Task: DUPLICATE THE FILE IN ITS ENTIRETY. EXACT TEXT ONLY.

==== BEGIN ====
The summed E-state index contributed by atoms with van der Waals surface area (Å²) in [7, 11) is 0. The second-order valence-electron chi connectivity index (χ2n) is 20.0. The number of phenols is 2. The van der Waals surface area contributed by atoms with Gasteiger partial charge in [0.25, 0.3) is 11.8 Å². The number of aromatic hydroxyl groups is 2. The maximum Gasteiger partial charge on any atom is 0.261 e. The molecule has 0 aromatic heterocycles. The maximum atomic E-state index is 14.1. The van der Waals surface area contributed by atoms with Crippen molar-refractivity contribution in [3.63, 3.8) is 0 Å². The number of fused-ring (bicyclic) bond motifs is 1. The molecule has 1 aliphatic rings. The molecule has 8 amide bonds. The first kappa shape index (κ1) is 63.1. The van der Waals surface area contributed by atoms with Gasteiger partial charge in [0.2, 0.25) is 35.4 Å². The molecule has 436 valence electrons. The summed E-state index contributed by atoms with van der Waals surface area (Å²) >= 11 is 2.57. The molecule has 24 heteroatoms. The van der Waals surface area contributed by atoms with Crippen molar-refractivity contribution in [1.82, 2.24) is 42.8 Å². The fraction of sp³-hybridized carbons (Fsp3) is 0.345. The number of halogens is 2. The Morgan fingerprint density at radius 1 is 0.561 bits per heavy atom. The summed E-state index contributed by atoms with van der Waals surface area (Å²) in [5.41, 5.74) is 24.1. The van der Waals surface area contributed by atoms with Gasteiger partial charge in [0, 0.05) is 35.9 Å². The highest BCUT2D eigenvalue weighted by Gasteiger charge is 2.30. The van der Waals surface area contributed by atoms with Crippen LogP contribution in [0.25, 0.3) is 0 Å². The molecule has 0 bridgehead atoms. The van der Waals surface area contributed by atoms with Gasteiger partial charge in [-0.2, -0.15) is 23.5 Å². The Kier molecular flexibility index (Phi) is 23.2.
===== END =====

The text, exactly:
The summed E-state index contributed by atoms with van der Waals surface area (Å²) in [7, 11) is 0. The second-order valence-electron chi connectivity index (χ2n) is 20.0. The number of phenols is 2. The van der Waals surface area contributed by atoms with Gasteiger partial charge in [0.25, 0.3) is 11.8 Å². The number of aromatic hydroxyl groups is 2. The maximum Gasteiger partial charge on any atom is 0.261 e. The molecule has 0 aromatic heterocycles. The maximum atomic E-state index is 14.1. The van der Waals surface area contributed by atoms with Crippen molar-refractivity contribution in [3.63, 3.8) is 0 Å². The number of fused-ring (bicyclic) bond motifs is 1. The molecule has 1 aliphatic rings. The molecule has 8 amide bonds. The first kappa shape index (κ1) is 63.1. The van der Waals surface area contributed by atoms with Gasteiger partial charge in [0.2, 0.25) is 35.4 Å². The molecule has 436 valence electrons. The summed E-state index contributed by atoms with van der Waals surface area (Å²) >= 11 is 2.57. The molecule has 24 heteroatoms. The van der Waals surface area contributed by atoms with Crippen molar-refractivity contribution in [1.82, 2.24) is 42.8 Å². The fraction of sp³-hybridized carbons (Fsp3) is 0.345. The number of halogens is 2. The Morgan fingerprint density at radius 1 is 0.561 bits per heavy atom. The summed E-state index contributed by atoms with van der Waals surface area (Å²) in [5.41, 5.74) is 24.1. The van der Waals surface area contributed by atoms with Gasteiger partial charge in [0, 0.05) is 35.9 Å². The highest BCUT2D eigenvalue weighted by Gasteiger charge is 2.30. The van der Waals surface area contributed by atoms with Crippen LogP contribution in [0.25, 0.3) is 0 Å². The molecule has 0 bridgehead atoms. The van der Waals surface area contributed by atoms with Gasteiger partial charge in [-0.2, -0.15) is 23.5 Å². The Kier molecular flexibility index (Phi) is 23.2.